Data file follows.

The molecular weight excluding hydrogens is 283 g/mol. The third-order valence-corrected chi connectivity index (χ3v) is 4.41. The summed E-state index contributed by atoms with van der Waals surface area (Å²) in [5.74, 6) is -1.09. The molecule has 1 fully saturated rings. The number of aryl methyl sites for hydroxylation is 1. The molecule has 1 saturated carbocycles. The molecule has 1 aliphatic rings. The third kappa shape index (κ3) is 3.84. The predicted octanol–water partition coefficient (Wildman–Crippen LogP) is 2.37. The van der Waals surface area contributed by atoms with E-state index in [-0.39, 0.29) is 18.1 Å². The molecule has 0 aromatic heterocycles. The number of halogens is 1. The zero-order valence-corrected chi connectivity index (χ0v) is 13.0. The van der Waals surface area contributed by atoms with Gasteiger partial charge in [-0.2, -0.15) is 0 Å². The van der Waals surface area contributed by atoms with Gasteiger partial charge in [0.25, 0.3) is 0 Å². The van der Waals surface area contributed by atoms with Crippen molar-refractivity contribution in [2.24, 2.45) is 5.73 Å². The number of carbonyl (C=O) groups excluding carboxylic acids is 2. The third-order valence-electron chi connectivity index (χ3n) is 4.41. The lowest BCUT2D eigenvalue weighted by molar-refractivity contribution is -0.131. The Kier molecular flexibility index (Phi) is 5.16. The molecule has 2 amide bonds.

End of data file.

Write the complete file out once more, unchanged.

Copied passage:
The molecular weight excluding hydrogens is 283 g/mol. The third-order valence-corrected chi connectivity index (χ3v) is 4.41. The summed E-state index contributed by atoms with van der Waals surface area (Å²) in [5.74, 6) is -1.09. The molecule has 1 fully saturated rings. The number of aryl methyl sites for hydroxylation is 1. The molecule has 1 saturated carbocycles. The molecule has 1 aliphatic rings. The third kappa shape index (κ3) is 3.84. The predicted octanol–water partition coefficient (Wildman–Crippen LogP) is 2.37. The van der Waals surface area contributed by atoms with E-state index in [-0.39, 0.29) is 18.1 Å². The molecule has 0 aromatic heterocycles. The number of halogens is 1. The zero-order valence-corrected chi connectivity index (χ0v) is 13.0. The van der Waals surface area contributed by atoms with Gasteiger partial charge in [-0.2, -0.15) is 0 Å². The van der Waals surface area contributed by atoms with Gasteiger partial charge in [0.25, 0.3) is 0 Å². The van der Waals surface area contributed by atoms with Crippen molar-refractivity contribution in [2.24, 2.45) is 5.73 Å². The number of carbonyl (C=O) groups excluding carboxylic acids is 2. The third-order valence-electron chi connectivity index (χ3n) is 4.41. The lowest BCUT2D eigenvalue weighted by molar-refractivity contribution is -0.131. The Kier molecular flexibility index (Phi) is 5.16. The molecule has 2 amide bonds.